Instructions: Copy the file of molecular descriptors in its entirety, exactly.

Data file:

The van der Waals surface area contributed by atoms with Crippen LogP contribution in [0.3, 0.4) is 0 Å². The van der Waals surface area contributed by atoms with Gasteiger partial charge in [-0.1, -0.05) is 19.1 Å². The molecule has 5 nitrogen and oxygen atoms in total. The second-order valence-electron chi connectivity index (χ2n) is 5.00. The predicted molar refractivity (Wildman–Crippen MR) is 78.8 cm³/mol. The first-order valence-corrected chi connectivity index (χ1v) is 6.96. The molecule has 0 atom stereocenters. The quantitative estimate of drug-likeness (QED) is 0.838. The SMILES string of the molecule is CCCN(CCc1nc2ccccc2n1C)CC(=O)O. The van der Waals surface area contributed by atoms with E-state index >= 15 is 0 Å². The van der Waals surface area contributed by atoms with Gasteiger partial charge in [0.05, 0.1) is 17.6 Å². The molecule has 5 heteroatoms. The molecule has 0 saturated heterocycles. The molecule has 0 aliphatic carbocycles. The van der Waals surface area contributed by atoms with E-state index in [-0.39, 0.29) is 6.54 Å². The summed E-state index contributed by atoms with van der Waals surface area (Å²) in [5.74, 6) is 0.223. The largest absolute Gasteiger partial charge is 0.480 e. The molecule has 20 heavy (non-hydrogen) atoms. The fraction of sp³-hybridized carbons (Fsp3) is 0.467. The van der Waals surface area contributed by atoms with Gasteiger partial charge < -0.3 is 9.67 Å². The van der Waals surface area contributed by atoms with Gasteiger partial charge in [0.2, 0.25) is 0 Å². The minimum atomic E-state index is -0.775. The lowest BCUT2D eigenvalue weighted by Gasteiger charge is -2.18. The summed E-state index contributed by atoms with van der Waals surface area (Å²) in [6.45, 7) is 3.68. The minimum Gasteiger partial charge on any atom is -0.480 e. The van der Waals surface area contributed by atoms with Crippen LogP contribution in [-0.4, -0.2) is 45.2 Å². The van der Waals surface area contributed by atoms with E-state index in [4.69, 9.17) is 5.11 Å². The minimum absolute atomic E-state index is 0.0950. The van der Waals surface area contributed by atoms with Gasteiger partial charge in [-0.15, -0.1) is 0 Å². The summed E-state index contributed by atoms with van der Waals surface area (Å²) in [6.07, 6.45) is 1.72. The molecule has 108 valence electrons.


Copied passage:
The van der Waals surface area contributed by atoms with Crippen LogP contribution in [0.3, 0.4) is 0 Å². The van der Waals surface area contributed by atoms with Gasteiger partial charge in [-0.1, -0.05) is 19.1 Å². The molecule has 5 nitrogen and oxygen atoms in total. The second-order valence-electron chi connectivity index (χ2n) is 5.00. The predicted molar refractivity (Wildman–Crippen MR) is 78.8 cm³/mol. The first-order valence-corrected chi connectivity index (χ1v) is 6.96. The molecule has 0 atom stereocenters. The quantitative estimate of drug-likeness (QED) is 0.838. The SMILES string of the molecule is CCCN(CCc1nc2ccccc2n1C)CC(=O)O. The van der Waals surface area contributed by atoms with E-state index >= 15 is 0 Å². The van der Waals surface area contributed by atoms with Gasteiger partial charge in [0.05, 0.1) is 17.6 Å². The molecule has 5 heteroatoms. The molecule has 0 saturated heterocycles. The molecule has 0 aliphatic carbocycles. The van der Waals surface area contributed by atoms with E-state index in [-0.39, 0.29) is 6.54 Å². The summed E-state index contributed by atoms with van der Waals surface area (Å²) in [5.74, 6) is 0.223. The largest absolute Gasteiger partial charge is 0.480 e. The molecule has 20 heavy (non-hydrogen) atoms. The fraction of sp³-hybridized carbons (Fsp3) is 0.467. The van der Waals surface area contributed by atoms with Gasteiger partial charge < -0.3 is 9.67 Å². The van der Waals surface area contributed by atoms with Gasteiger partial charge in [0.2, 0.25) is 0 Å². The minimum atomic E-state index is -0.775. The lowest BCUT2D eigenvalue weighted by Gasteiger charge is -2.18. The summed E-state index contributed by atoms with van der Waals surface area (Å²) in [6.45, 7) is 3.68. The minimum Gasteiger partial charge on any atom is -0.480 e. The van der Waals surface area contributed by atoms with Crippen LogP contribution in [-0.4, -0.2) is 45.2 Å². The van der Waals surface area contributed by atoms with E-state index in [4.69, 9.17) is 5.11 Å². The minimum absolute atomic E-state index is 0.0950. The van der Waals surface area contributed by atoms with Gasteiger partial charge in [-0.15, -0.1) is 0 Å². The summed E-state index contributed by atoms with van der Waals surface area (Å²) in [6.07, 6.45) is 1.72. The molecule has 108 valence electrons.